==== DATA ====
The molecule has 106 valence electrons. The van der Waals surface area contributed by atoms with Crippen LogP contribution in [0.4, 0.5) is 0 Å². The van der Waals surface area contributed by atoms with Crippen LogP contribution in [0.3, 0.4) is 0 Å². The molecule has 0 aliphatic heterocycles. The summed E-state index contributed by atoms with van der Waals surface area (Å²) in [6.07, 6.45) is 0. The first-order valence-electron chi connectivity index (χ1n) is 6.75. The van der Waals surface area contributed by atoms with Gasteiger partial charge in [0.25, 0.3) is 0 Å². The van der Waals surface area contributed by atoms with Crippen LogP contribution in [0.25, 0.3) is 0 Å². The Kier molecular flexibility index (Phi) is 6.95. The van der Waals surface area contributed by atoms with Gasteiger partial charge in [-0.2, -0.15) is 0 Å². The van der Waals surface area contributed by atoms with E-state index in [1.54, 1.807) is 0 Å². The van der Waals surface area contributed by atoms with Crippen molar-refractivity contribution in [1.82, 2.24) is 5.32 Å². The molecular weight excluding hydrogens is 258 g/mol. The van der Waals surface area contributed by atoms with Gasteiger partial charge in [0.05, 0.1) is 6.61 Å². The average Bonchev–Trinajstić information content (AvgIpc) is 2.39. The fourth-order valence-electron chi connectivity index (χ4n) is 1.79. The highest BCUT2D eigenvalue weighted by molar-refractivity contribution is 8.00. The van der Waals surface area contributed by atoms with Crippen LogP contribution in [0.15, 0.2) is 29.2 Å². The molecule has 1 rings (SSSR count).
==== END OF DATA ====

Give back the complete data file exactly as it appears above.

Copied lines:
The molecule has 106 valence electrons. The van der Waals surface area contributed by atoms with Crippen LogP contribution in [0.4, 0.5) is 0 Å². The van der Waals surface area contributed by atoms with Crippen LogP contribution in [0.3, 0.4) is 0 Å². The molecule has 0 aliphatic heterocycles. The summed E-state index contributed by atoms with van der Waals surface area (Å²) in [6.07, 6.45) is 0. The first-order valence-electron chi connectivity index (χ1n) is 6.75. The van der Waals surface area contributed by atoms with Gasteiger partial charge in [0.25, 0.3) is 0 Å². The van der Waals surface area contributed by atoms with Crippen LogP contribution in [0.25, 0.3) is 0 Å². The Kier molecular flexibility index (Phi) is 6.95. The van der Waals surface area contributed by atoms with Gasteiger partial charge in [-0.2, -0.15) is 0 Å². The van der Waals surface area contributed by atoms with E-state index in [1.54, 1.807) is 0 Å². The van der Waals surface area contributed by atoms with Crippen molar-refractivity contribution in [1.82, 2.24) is 5.32 Å². The molecular weight excluding hydrogens is 258 g/mol. The van der Waals surface area contributed by atoms with Gasteiger partial charge in [0.05, 0.1) is 6.61 Å². The average Bonchev–Trinajstić information content (AvgIpc) is 2.39. The fourth-order valence-electron chi connectivity index (χ4n) is 1.79. The highest BCUT2D eigenvalue weighted by molar-refractivity contribution is 8.00. The van der Waals surface area contributed by atoms with Crippen LogP contribution in [0.15, 0.2) is 29.2 Å². The molecule has 1 rings (SSSR count).